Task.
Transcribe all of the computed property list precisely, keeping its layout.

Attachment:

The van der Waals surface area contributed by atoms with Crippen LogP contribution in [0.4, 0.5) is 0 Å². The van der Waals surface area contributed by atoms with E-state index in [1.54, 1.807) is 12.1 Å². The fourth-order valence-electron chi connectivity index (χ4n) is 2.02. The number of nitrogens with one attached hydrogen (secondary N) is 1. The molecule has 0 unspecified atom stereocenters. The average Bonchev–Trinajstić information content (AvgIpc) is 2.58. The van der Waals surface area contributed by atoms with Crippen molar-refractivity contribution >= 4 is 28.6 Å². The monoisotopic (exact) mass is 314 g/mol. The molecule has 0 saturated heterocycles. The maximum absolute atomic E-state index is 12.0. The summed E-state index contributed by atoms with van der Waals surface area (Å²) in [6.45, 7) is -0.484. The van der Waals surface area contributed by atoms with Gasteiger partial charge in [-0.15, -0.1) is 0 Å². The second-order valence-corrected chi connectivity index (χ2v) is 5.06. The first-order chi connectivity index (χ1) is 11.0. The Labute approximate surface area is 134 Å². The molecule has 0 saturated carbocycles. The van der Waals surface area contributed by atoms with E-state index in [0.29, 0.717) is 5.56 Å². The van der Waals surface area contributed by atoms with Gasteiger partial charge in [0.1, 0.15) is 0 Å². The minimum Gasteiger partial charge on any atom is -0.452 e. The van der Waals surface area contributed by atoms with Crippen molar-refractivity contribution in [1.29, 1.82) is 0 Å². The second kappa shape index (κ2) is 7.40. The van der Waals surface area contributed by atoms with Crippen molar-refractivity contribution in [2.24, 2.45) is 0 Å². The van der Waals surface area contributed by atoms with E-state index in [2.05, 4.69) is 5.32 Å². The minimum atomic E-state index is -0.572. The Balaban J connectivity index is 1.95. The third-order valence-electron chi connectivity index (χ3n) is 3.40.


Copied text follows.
The van der Waals surface area contributed by atoms with Crippen LogP contribution in [0.4, 0.5) is 0 Å². The van der Waals surface area contributed by atoms with E-state index in [1.54, 1.807) is 12.1 Å². The fourth-order valence-electron chi connectivity index (χ4n) is 2.02. The number of nitrogens with one attached hydrogen (secondary N) is 1. The molecule has 0 unspecified atom stereocenters. The average Bonchev–Trinajstić information content (AvgIpc) is 2.58. The van der Waals surface area contributed by atoms with Crippen molar-refractivity contribution >= 4 is 28.6 Å². The monoisotopic (exact) mass is 314 g/mol. The molecule has 0 saturated heterocycles. The maximum absolute atomic E-state index is 12.0. The summed E-state index contributed by atoms with van der Waals surface area (Å²) in [6.45, 7) is -0.484. The van der Waals surface area contributed by atoms with Gasteiger partial charge in [-0.15, -0.1) is 0 Å². The second-order valence-corrected chi connectivity index (χ2v) is 5.06. The first-order chi connectivity index (χ1) is 11.0. The Labute approximate surface area is 134 Å². The molecule has 0 saturated carbocycles. The van der Waals surface area contributed by atoms with E-state index in [0.29, 0.717) is 5.56 Å². The van der Waals surface area contributed by atoms with Gasteiger partial charge in [0.1, 0.15) is 0 Å². The minimum Gasteiger partial charge on any atom is -0.452 e. The van der Waals surface area contributed by atoms with Crippen molar-refractivity contribution in [1.29, 1.82) is 0 Å². The second kappa shape index (κ2) is 7.40. The van der Waals surface area contributed by atoms with Crippen molar-refractivity contribution in [2.24, 2.45) is 0 Å². The van der Waals surface area contributed by atoms with E-state index in [2.05, 4.69) is 5.32 Å². The minimum atomic E-state index is -0.572. The Balaban J connectivity index is 1.95. The third-order valence-electron chi connectivity index (χ3n) is 3.40.